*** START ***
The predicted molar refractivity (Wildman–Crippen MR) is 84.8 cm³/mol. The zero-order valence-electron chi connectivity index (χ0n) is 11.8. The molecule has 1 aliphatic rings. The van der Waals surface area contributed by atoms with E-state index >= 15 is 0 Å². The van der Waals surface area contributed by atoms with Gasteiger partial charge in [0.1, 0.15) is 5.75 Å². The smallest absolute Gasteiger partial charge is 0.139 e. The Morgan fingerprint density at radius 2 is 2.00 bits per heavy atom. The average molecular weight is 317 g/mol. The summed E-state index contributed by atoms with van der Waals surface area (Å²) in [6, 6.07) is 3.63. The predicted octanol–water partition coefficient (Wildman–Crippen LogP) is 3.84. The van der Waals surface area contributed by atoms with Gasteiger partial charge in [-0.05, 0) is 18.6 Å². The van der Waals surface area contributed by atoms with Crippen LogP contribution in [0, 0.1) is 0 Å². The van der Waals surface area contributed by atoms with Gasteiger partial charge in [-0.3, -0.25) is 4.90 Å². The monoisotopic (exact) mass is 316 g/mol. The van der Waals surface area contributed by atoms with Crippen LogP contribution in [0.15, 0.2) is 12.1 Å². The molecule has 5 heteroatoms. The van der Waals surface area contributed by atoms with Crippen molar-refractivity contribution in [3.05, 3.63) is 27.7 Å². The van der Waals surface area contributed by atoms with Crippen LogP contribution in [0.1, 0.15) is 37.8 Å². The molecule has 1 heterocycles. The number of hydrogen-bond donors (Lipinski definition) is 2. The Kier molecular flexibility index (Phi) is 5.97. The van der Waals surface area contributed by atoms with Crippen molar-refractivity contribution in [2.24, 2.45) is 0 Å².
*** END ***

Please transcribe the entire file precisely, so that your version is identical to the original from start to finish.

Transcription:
The predicted molar refractivity (Wildman–Crippen MR) is 84.8 cm³/mol. The zero-order valence-electron chi connectivity index (χ0n) is 11.8. The molecule has 1 aliphatic rings. The van der Waals surface area contributed by atoms with E-state index >= 15 is 0 Å². The van der Waals surface area contributed by atoms with Gasteiger partial charge in [0.1, 0.15) is 5.75 Å². The smallest absolute Gasteiger partial charge is 0.139 e. The Morgan fingerprint density at radius 2 is 2.00 bits per heavy atom. The average molecular weight is 317 g/mol. The summed E-state index contributed by atoms with van der Waals surface area (Å²) in [6, 6.07) is 3.63. The predicted octanol–water partition coefficient (Wildman–Crippen LogP) is 3.84. The van der Waals surface area contributed by atoms with Gasteiger partial charge in [-0.05, 0) is 18.6 Å². The van der Waals surface area contributed by atoms with Crippen LogP contribution in [0, 0.1) is 0 Å². The van der Waals surface area contributed by atoms with Gasteiger partial charge in [-0.3, -0.25) is 4.90 Å². The monoisotopic (exact) mass is 316 g/mol. The van der Waals surface area contributed by atoms with Crippen LogP contribution in [0.15, 0.2) is 12.1 Å². The molecule has 5 heteroatoms. The van der Waals surface area contributed by atoms with Crippen molar-refractivity contribution in [3.05, 3.63) is 27.7 Å². The van der Waals surface area contributed by atoms with Crippen LogP contribution in [0.1, 0.15) is 37.8 Å². The molecule has 1 heterocycles. The number of hydrogen-bond donors (Lipinski definition) is 2. The Kier molecular flexibility index (Phi) is 5.97. The van der Waals surface area contributed by atoms with Crippen molar-refractivity contribution in [2.24, 2.45) is 0 Å².